About the arts and ideas - on my novels and literature, music, and art

A new book about Beethoven gathers together (and completely rewrites and supplements) my blog posts on Beethoven into a short introduction to the composer, Ways of Hearing Beethoven, which I hope to see published. My novel The Fall of the Berlin Wall, completed a year ago, is about musicians and particularly the intense, irrepressible daughter of the legendary pianist featured in my previous novel Hungry Generations, now fifteen years after those events. Five years ago, my 2015 novel, The Ash Tree, was published by West of West Books in conjunction with the April 24, 2015 centenary of the Armenian genocide; it's about an Armenian-American family and the sweep of their history in the twentieth century - particularly from the points of view of two women in the family.
There are three other novels of mine, which I would love to see published. One is Pathological States, about a physician's family in L.A. in 1962. Another is Hungry Generations, about a young composer's friendship in L.A. with the family of a virtuoso pianist, published on demand by iUniverse, which I think would be of value to a conventional publisher. A Burnt Offering - a fable (a full rewriting and expansion of my earlier Acts of Terror and Contrition - a nuclear fable) is my political novella about Israel and its reactions to the possibility of a war with Iran (with the fear that it will be a nuclear war).
[My blog posts are, of course, copyrighted.]

Thursday, April 24, 2014

April 24, 2014 - the 99th anniversary of the Armenian genocide

The Prime Minister of Turkey, who is head of the ruling Islamic party, has recently expressed his commiseration with the Armenian grandchildren of the survivors of the 1915 “massacres” – which he does not call a genocide. What is bad news and what is good here? The bad news is of course that the long-time ruler of Turkey will not use the term genocide, though he does speak of a million and more dead; the word genocide carries a political weight which is too great for him to bear at least this year. The good news is that the long-time ruler of Turkey has directly addressed the great loss of Armenian lives in 1915 when Turkey was under Ottoman rule, and this means that next year’s centennial of these deaths may well provide the occasion for added recognition and rapprochement.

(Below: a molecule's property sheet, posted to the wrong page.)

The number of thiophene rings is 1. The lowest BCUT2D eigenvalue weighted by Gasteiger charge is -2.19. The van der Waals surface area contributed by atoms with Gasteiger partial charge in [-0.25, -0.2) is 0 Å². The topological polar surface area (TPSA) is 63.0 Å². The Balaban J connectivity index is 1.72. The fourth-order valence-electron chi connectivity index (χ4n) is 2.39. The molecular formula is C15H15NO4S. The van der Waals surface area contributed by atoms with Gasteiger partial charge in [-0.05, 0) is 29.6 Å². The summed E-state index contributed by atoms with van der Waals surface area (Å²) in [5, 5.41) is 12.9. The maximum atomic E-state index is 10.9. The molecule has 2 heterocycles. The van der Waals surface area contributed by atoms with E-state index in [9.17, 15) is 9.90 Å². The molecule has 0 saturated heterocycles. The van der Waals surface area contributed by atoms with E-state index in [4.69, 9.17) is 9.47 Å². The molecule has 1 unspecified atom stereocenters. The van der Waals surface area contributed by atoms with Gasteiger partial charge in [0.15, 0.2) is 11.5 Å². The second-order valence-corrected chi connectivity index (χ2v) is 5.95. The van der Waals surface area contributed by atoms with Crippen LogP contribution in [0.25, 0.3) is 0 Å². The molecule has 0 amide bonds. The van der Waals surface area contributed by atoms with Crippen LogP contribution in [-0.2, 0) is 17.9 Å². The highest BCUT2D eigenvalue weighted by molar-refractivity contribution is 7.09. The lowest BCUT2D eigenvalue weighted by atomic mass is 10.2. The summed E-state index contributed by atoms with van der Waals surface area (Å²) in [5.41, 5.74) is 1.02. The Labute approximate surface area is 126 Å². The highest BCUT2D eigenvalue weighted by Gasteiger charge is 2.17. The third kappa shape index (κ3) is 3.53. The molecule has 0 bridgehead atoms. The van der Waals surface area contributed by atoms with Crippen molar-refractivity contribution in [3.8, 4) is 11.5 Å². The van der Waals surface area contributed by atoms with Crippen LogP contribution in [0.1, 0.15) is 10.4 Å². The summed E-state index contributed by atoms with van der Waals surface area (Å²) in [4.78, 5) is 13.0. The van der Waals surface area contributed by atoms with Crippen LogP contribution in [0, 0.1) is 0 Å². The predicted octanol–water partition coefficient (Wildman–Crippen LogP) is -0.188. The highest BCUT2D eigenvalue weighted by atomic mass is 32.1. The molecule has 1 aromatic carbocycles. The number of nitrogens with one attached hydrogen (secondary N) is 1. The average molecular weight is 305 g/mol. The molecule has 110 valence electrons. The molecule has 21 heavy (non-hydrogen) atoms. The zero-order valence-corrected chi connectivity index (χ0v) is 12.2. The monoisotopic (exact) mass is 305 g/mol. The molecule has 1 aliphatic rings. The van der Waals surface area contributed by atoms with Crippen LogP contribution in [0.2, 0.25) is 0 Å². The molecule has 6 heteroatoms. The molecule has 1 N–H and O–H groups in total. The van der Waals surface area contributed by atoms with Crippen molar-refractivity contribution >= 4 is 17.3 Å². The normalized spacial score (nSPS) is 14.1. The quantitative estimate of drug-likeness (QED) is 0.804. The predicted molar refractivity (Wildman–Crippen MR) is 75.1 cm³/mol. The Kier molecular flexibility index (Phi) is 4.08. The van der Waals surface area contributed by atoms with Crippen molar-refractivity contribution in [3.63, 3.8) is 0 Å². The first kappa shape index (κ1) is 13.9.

The burden borne by the grandchildren of genocide survivors haunts all Armenians, even the most complacent, and it provides the theme of much Armenian literature over these one hundred years. It is particularly appropriate then, though unfortunately still too tentative, for Erdogan to address himself to those now fully mature Armenian grandchildren. Their significant burden has seldom been noted by Turkish authorities.

It is this burden carried by the children and particularly by the grandchildren of the genocide which has loomed large in my own thought and imagination. It has led me to write a novel I’ve just completed, “The Ash Tree.” The book is partly a fictionalized version of the story of my wife’s family, for her father – Aram Arax – was a witness in Istanbul in 1915, and his memories form a crucial inheritance for Jeanette and her brothers.

That story has been explored in her nephew Mark’s memoir, in other fiction, and in essays; what I’ve tried to do is to tell it particularly from the point of view of the women in the story. The mother and the daughter are two passionate and lively women, who experience in equal measure the tragedy and the comedy of this story.

I’ll try to describe more of "The Ash Tree" in future posts; I’ve been away from this blog due to illness, but am returning.